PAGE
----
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How To Avoid The Death Of Your Legacy

Updated: May 28

Entrepreneurs go into business to pursue a dream, find a better career, or make more money. But most entrepreneurs also want to do more than that. They want to leave a legacy.

Hubert built a business that is now profitable and debt free. But he has not built a team to succeed him. Retirement is heavy on his mind. He and his board are all tired and ready for the next season of their lives. They allow word to get out that the business is “not for sale, but could be bought.”

An offer comes in just above the agreed-upon price for all cash at closing. Hubert and his board are exuberant.

But the new purchaser’s board questions the company’s value without Hubert. When they learn Hubert has not developed a team to carry on in his absence, they withdraw their offer.

A second offer fizzles for the same reasons, and a third offer is half the price of the first.

In the end, Hubert and his board sell the company for half what they had hoped for.

Hubert faced the crossroad of legacy and failed. He failed to build a team to carry on his legacy.

At the crossroad of legacy, Hubert instead merely built a business.

Entrepreneurs who change the world through their work are leaving a legacy.

Working to only make money will leave you exhausted, burned out, and angry.

But, working to leave a legacy will leave you energized, thankful, and fulfilled.

From Nelson Mandela to Mother Teresa, many outstanding leaders have left their legacy. Mandela ended apartheid and became South Africa’s first Black president; Madame Curie was the first woman to be awarded a Nobel Prize (for discovering radiation); Albert Einstein altered our knowledge of the world; and Mother Teresa was so revered that she was made a saint! Through their accomplishments, these individuals showed that leaving a legacy is perhaps what life is really about.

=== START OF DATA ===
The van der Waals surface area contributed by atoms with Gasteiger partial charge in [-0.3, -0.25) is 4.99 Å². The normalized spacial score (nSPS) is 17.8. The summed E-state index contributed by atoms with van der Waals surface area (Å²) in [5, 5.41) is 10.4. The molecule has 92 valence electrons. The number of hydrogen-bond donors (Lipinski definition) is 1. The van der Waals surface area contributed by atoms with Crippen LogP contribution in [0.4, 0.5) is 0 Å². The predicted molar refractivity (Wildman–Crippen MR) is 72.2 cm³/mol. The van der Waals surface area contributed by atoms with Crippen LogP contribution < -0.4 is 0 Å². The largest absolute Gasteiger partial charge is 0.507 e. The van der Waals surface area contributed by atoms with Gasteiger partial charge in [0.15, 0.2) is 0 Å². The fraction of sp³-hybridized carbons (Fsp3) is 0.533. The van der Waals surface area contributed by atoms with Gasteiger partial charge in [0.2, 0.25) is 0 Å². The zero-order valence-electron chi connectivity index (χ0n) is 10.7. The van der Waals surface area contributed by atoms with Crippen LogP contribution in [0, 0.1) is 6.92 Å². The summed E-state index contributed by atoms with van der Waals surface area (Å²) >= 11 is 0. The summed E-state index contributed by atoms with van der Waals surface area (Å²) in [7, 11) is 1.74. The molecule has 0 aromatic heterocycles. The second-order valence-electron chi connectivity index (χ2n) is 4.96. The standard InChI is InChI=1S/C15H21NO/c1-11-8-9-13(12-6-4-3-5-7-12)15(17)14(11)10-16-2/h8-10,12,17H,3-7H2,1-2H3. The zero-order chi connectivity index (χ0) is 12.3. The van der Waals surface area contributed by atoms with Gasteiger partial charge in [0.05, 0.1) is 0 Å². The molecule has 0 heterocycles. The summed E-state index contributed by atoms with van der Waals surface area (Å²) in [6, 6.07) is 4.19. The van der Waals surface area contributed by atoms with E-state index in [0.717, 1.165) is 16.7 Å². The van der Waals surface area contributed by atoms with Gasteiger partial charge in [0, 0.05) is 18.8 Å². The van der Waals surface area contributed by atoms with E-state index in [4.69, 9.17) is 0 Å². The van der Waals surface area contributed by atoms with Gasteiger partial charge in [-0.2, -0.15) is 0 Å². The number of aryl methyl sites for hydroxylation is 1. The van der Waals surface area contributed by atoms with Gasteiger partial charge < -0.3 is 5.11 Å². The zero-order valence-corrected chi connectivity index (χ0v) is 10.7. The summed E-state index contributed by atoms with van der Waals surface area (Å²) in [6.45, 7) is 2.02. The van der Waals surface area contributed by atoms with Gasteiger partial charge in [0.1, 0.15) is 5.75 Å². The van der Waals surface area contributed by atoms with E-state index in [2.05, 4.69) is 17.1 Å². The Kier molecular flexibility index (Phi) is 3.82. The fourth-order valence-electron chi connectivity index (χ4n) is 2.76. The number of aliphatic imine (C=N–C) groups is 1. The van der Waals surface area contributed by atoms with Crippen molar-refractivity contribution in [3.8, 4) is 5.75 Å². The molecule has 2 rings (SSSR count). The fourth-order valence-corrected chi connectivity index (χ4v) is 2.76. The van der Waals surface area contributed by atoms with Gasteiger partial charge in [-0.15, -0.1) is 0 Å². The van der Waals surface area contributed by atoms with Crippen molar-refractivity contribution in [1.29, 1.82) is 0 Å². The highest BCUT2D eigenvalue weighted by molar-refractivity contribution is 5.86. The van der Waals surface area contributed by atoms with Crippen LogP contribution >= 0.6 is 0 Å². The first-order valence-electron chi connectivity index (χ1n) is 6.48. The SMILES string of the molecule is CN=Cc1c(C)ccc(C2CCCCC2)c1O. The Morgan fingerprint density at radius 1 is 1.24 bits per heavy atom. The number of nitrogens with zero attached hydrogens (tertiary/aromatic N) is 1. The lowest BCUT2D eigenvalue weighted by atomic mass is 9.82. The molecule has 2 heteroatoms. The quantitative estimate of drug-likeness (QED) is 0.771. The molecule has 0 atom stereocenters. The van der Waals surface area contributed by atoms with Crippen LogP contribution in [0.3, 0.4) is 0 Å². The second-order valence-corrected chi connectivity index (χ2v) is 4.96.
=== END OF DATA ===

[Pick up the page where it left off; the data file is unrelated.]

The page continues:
Legacy is an inheritance or gift handed down from one generation to the next. You should know that you cannot see the most powerful elements of a legacy. People often consider a legacy to be real estate or money, but intangible gifts are the most treasured parts: values, memories, stories, friendship, love, and respect.

Your legacy is the inheritance that the wisest man in the world, Solomon, says you should leave to your grandchildren:

A good man leaves an inheritance to his children’s children. Proverbs of Solomon 13:22

One of the greatest legacies you can leave behind is a business that continually makes a profit and blesses its community for generations!

Leaving a legacy business means dreaming big and changing the world for the better. Among the most successful entrepreneurs, this is a powerful motivator.

Nothing is more wonderfully intoxicating than building a business that outshines you, survives you, and promotes your values in succeeding generations.

Your legacy reflects the lessons you have learned and celebrates what was important to you. It captures the important moments of your life.

But it is tragically sobering to understand that most entrepreneurs’ legacy dies shortly after they depart from their business.

Seventy percent of businesses don’t survive into their second generation of leadership. That means the legacy of those who led those businesses also dies.

Statistically, shortly after your death, your business will flounder, disintegrate, and die.

So will your legacy.

How can you avoid the death of your legacy?

1. Gather a team of people around you who are more capable than you to succeed you and keep your legacy alive.

Many leaders don’t gather a smarter team around them because they don’t want to admit that others can do a better job than them. But here is the truth: smart leaders get smarter leaders to work for them.

Why not be a part of the team that replaces you?

2. Be intentional about identifying your core values and steeping your potential successors in them.

These are the values succeeding generations will use to build an impactful future.

3. Hold the team accountable to build a business that will continue to make a profit, bless its community, and advance its purpose, even in your absence.

Without intentional planning, your legacy will die. But with care, you can help it live for generations!

Harry T. Jones

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